CONCORD, NH – Gov. Chris Sununu said former trustees of the community college and university systems who have been critical of his recent plan to merge the two was not unexpected as he discussed a wide range of topics at Thursday’s press conference.
“I guess I expected that reaction from folks that aren’t really on the front lines,” Sununu said. Merging will create a “better product at the end of the day. I’m very confident that it will get done.”
Former trustees published a letter saying they believe merger of these two boards and governance functions “will result in a consolidation that will negatively impact the effectiveness of both of our vital higher education enterprises.”
Sununu also said an investigation into the COVID-19 outbreak at the Veterans Home in Tilton was largely positive and he released the results via news release after the press conference.
The assessment was conducted by the NH DHHS Health Care Associated Infections Program and Congregate Settings Unit.
The news release says:
Testing supplies were not an issue and overall testing was conducted appropriately with minimal delay
N95 masks supply was not an issue
The Veterans Home had a dedicated COVID-19 unit with dedicated staff and equipment
The Veterans Home followed correct screening procedures
The report notes:
The Veterans Home was not immune from the nationwide gown shortage, and staff followed appropriate protocols to minimize contamination risk
While there is adequate supply of PPE, additional training is recommended to better train staff on how to properly utilize the PPE and to empower fellow employees to do so as well
A copy of the Infection Control Assessment and Response (ICAR) Report can be found here. A copy of the COVID-19 Infection Control Assessment Response (ICAR) Summary can be found here.
A copy of a letter from Andria Scacheri, HAI Prevention Specialist, to the New Hampshire Veterans Home can be found here.
Spending Stimulus Funds
Sununu also said the legislature is likely going to have more say in spending this round of federal dollars to the state because it is in session and the state isn’t facing the same crisis it did when the CARES Act funds first came in.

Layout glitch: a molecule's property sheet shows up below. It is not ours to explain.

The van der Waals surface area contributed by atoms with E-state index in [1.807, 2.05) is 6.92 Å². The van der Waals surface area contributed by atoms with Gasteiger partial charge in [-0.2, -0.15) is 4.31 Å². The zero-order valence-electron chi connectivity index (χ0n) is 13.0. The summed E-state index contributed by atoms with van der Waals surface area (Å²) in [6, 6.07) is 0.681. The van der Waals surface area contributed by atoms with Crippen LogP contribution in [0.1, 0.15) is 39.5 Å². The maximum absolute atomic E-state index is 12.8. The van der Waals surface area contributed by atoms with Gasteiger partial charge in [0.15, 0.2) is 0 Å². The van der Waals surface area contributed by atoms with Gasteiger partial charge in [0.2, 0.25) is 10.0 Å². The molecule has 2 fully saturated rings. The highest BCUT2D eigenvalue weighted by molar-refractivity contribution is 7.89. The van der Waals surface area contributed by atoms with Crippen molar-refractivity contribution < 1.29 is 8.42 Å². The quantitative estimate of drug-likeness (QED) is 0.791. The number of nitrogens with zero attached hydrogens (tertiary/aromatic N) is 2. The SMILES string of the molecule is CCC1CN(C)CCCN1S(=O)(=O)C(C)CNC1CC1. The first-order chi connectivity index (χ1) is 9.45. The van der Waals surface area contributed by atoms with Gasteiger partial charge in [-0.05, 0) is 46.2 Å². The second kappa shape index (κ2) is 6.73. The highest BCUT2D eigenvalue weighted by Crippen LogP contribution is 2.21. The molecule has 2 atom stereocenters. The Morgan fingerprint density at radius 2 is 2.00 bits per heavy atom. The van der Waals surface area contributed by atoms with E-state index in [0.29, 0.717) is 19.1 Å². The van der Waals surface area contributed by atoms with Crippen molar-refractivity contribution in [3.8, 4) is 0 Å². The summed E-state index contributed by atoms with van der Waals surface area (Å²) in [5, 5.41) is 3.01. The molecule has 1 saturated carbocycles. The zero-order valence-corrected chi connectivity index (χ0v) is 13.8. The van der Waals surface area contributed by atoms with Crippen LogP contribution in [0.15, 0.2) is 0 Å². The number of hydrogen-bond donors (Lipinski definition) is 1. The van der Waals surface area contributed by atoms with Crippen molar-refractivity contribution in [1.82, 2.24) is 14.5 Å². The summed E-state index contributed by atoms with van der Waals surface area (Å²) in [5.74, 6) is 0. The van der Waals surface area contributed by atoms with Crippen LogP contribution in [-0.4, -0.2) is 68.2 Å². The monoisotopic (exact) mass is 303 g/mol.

“We were in crisis emergency mode,” Sununu said. “The vast majority of the money we are seeing coming to the state will go through the legislative process.”
Sununu had sole authority over spending the first round of $1.25 billion CARES Act funds.
Sununu provided this breakdown of new dollars: $966 million to the state, $457 million to cities, towns and counties, $122 million for capital projects, and $350 million to schools, and $100 million for vaccine, testing.
Dr. Benjamin Chan announced 347 new COVID-19 cases, five new deaths and 75 people with the virus in the hospital Thursday.
Dr. Beth Daley, chief of the Bureau of Infectious Diseases and Control, said 24 percent of people in New Hampshire have had their first dose of vaccine and 12 percent are fully vaccinated.
The state has administered 472,000 doses of vaccine, 60,000 in the last week alone, Daley said.
Daley said 6,500 people in Phase 2a have been vaccinated in regional clinics, including teachers, daycare workers and camp staff. Another 10,000 have booked appointments.
People in Phase 2b, anyone over age 50, can register for the vaccine March 22 by going to vaccines.nh.gov or by call 2-1-1.
When asked about the slight uptick in numbers of cases, Sununu cautioned that people still need to be vigilant.
“It’s springtime. I think people are getting lax about wearing masks and social distancing. We’re not out of it yet,” Sununu said.